Jack Lemm, The Welsh Hercules! Guest Post by David J. Thacker

“Hard work is the only way in this life,” the old man said. “Sweat and time. That is what you need to make it here. Sweat and time. There are no short cuts. No parading in front of strangers, so that they can laugh at you and call you names. That is not work. That is embarrassing!”

Jack Lemm was a household name in Wales between the Wars, famed as a Boxer and the Strongest Man in Wales, a Music Hall act and a Fairground sensation. But behind the scenes, he fought a different fight – against the disapproval of his father.

THE WELSH HERCULES tells the story of Jack, from his humble beginnings on Swansea Docks through to becoming a renowned Boxing coach and fairground star. It takes him through two World Wars, as a survivor of the Battle of Jutland and the Swansea Blitz, and introduces a whole new world of Showmen, acrobats and colourful characters.
But at its heart, Jack’s story is one of family – of the challenges met, the hearts won and the enduring romance of a Showman and his wife.

Music Halls

If you were a Music Hall act, you had to be of hardy stock.

The Music Hall was a very specific type of British entertainment. Although slightly analogous to Vaudeville in America, it’s safe to say it was its own beast.

The Music Hall tradition started in the taverns and coffee houses of the 18th Century. Especially in the big cities, these were places where people (specifically men) could share, food, drink and stories. A song might be sung, jokes told – everyone could join in. The atmosphere was friendly and anarchic, far different from the more Upper Class dominated theatres of the day.

By the 1850’s, the early Victorian era, such entertainment had moved out of the public houses and into purpose-built Music Halls (although they still drew a lot of their acts from local entertainers – Jack, for example, was first spotted performing feats of strength to workmates and spectators on Swansea sands).  That anarchic spirit stayed with it, however.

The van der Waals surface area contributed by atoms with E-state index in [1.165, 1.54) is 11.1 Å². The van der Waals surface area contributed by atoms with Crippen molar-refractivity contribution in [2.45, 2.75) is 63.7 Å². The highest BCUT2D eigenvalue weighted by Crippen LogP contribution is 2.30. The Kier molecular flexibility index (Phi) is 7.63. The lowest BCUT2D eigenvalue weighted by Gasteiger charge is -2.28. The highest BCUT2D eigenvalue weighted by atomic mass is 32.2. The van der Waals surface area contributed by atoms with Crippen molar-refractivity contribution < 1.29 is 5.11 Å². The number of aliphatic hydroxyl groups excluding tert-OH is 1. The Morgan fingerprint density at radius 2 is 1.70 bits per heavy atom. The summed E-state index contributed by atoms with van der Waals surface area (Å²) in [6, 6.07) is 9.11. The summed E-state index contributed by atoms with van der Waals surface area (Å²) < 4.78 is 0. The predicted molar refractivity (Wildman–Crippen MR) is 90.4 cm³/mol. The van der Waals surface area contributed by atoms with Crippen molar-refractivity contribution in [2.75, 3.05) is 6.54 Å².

The audience were encouraged to eat and drink and smoke whilst the show took place, and it was not unusual for acts to have to strain to be heard against the noise coming from the stalls. It was common for the audience to throw objects at the ‘turns’ if they were not popular – food, of course, but also bottles, old boots, iron rivets and even dead cats!

The bigger Music Halls in the cities, especially London where the rivalry between the neighbouring Alhambra and the Empire was intense, sought to calm down the gentlemen in the audience by allowing ladies in (Middle class women had often been kept out of taverns and Supper Clubs, although Working Class women had long been frequenters of the public house). This backfired, however, when it became obvious that the men didn’t want their wives there and instead Music Halls became a venue for prostitutes to walk up and down the aisles, touting for customers.

Jack Lemm’s career in Music Hall centred on the smaller venues in Swansea, Wales, such as the Palace Theatre, run by Billy Coutts. As a strongman, he was one of the ‘novelty acts’ that filled out the bill and brought people in.

A typical performance could feature up to 20 acts, each performing a signature turn. They could be on for 5 minutes or 20 minutes, depending upon their skill and the audience’s tolerance of it, but it was not unknown for a complete programme for the evening to last up to 4 hours. Singing was the backbone of the evening – bawdy songs, comedic songs, patriotic songs and sentimental songs were all heard and lustily accompanied by the audience. Interspersed with this there were comedians, mime artists (who you’d imagine would be a particularly hard sell to this crowd), ventriloquists, acrobats (including strongmen like Jack), impressionists and female and male impersonators, the precursor to today’s drag Queens and Kings.